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A walk through tau therapeutic strategies

Jadhav, Santosh ; Avila, Jesus ; Schöll, Michael LU ; Kovacs, Gabor G. ; Kövari, Enikö ; Skrabana, Rostislav ; Evans, Lewis D. ; Kontsekova, Eva ; Malawska, Barbara and de Silva, Rohan , et al. (2019) In Acta neuropathologica communications 7(1).
Abstract

Tau neuronal and glial pathologies drive the clinical presentation of Alzheimer's disease and related human tauopathies. There is a growing body of evidence indicating that pathological tau species can travel from cell to cell and spread the pathology through the brain. Throughout the last decade, physiological and pathological tau have become attractive targets for AD therapies. Several therapeutic approaches have been proposed, including the inhibition of protein kinases or protein-3-O-(N-acetyl-beta-D-glucosaminyl)-L-serine/threonine Nacetylglucosaminyl hydrolase, the inhibition of tau aggregation, active and passive immunotherapies, and tau silencing by antisense oligonucleotides. New tau therapeutics, across the board, have... (More)

Tau neuronal and glial pathologies drive the clinical presentation of Alzheimer's disease and related human tauopathies. There is a growing body of evidence indicating that pathological tau species can travel from cell to cell and spread the pathology through the brain. Throughout the last decade, physiological and pathological tau have become attractive targets for AD therapies. Several therapeutic approaches have been proposed, including the inhibition of protein kinases or protein-3-O-(N-acetyl-beta-D-glucosaminyl)-L-serine/threonine Nacetylglucosaminyl hydrolase, the inhibition of tau aggregation, active and passive immunotherapies, and tau silencing by antisense oligonucleotides. New tau therapeutics, across the board, have demonstrated the ability to prevent or reduce tau lesions and improve either cognitive or motor impairment in a variety of animal models developing neurofibrillary pathology. The most advanced strategy for the treatment of human tauopathies remains immunotherapy, which has already reached the clinical stage of drug development. Tau vaccines or humanised antibodies target a variety of tau species either in the intracellular or extracellular spaces. Some of them recognise the amino-terminus or carboxy-terminus, while others display binding abilities to the proline-rich area or microtubule binding domains. The main therapeutic foci in existing clinical trials are on Alzheimer's disease, progressive supranuclear palsy and non-fluent primary progressive aphasia. Tau therapy offers a new hope for the treatment of many fatal brain disorders. First efficacy data from clinical trials will be available by the end of this decade.

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publication status
published
subject
keywords
Aggregation, Alzheimer’s disease, Immunotherapy, PET imaging, Tau vaccines, Tauopathies, Therapeutic interventions
in
Acta neuropathologica communications
volume
7
issue
1
pages
1 pages
publisher
BioMed Central
external identifiers
  • scopus:85061577740
  • pmid:30767766
ISSN
2051-5960
DOI
10.1186/s40478-019-0664-z
language
English
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yes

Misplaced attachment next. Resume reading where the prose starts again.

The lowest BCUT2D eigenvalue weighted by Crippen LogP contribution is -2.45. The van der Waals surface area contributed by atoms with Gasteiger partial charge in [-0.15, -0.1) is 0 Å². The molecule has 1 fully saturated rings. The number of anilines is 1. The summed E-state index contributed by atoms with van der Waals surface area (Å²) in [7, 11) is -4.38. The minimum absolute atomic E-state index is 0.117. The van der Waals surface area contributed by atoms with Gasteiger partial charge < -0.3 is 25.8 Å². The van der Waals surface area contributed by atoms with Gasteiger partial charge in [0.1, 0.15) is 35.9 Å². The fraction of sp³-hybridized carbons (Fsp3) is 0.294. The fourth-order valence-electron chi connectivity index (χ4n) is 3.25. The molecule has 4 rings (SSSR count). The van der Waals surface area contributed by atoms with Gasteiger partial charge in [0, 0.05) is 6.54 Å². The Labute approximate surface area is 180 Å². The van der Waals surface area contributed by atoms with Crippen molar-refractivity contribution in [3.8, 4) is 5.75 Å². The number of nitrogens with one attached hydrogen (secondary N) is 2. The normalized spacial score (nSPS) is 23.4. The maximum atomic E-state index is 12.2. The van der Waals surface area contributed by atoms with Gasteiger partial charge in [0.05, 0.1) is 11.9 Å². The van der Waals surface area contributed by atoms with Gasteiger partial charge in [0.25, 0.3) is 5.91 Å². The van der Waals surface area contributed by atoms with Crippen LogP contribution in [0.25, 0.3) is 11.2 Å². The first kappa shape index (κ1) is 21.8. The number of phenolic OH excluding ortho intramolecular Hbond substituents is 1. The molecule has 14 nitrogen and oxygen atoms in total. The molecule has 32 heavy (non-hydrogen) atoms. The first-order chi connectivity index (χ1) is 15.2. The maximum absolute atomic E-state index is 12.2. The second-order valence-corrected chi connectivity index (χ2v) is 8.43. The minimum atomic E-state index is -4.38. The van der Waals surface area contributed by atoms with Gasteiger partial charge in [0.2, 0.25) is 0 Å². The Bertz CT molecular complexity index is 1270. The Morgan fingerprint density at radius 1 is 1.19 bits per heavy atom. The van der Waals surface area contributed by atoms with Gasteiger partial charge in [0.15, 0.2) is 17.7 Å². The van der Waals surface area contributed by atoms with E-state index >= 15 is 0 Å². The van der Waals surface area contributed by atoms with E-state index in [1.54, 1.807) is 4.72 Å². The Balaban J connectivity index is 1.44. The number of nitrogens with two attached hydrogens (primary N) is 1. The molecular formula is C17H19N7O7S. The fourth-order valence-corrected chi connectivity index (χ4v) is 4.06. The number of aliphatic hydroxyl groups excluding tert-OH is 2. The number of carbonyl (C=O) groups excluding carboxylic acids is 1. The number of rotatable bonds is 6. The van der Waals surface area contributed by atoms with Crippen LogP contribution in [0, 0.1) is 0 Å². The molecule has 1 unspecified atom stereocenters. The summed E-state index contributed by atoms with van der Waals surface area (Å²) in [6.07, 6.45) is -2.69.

id
45e1a2ca-249b-4284-929d-2206dc0799eb
date added to LUP
2019-02-25 12:32:56
date last changed
2020-04-02 02:21:48
@article{45e1a2ca-249b-4284-929d-2206dc0799eb,
  abstract     = {<p>Tau neuronal and glial pathologies drive the clinical presentation of Alzheimer's disease and related human tauopathies. There is a growing body of evidence indicating that pathological tau species can travel from cell to cell and spread the pathology through the brain. Throughout the last decade, physiological and pathological tau have become attractive targets for AD therapies. Several therapeutic approaches have been proposed, including the inhibition of protein kinases or protein-3-O-(N-acetyl-beta-D-glucosaminyl)-L-serine/threonine Nacetylglucosaminyl hydrolase, the inhibition of tau aggregation, active and passive immunotherapies, and tau silencing by antisense oligonucleotides. New tau therapeutics, across the board, have demonstrated the ability to prevent or reduce tau lesions and improve either cognitive or motor impairment in a variety of animal models developing neurofibrillary pathology. The most advanced strategy for the treatment of human tauopathies remains immunotherapy, which has already reached the clinical stage of drug development. Tau vaccines or humanised antibodies target a variety of tau species either in the intracellular or extracellular spaces. Some of them recognise the amino-terminus or carboxy-terminus, while others display binding abilities to the proline-rich area or microtubule binding domains. The main therapeutic foci in existing clinical trials are on Alzheimer's disease, progressive supranuclear palsy and non-fluent primary progressive aphasia. Tau therapy offers a new hope for the treatment of many fatal brain disorders. First efficacy data from clinical trials will be available by the end of this decade.</p>},
  author       = {Jadhav, Santosh and Avila, Jesus and Schöll, Michael and Kovacs, Gabor G. and Kövari, Enikö and Skrabana, Rostislav and Evans, Lewis D. and Kontsekova, Eva and Malawska, Barbara and de Silva, Rohan and Buee, Luc and Zilka, Norbert},
  issn         = {2051-5960},
  language     = {eng},
  month        = {02},
  number       = {1},
  publisher    = {BioMed Central},
  series       = {Acta neuropathologica communications},
  title        = {A walk through tau therapeutic strategies},
  url          = {http://dx.doi.org/10.1186/s40478-019-0664-z},
  doi          = {10.1186/s40478-019-0664-z},
  volume       = {7},
  year         = {2019},
}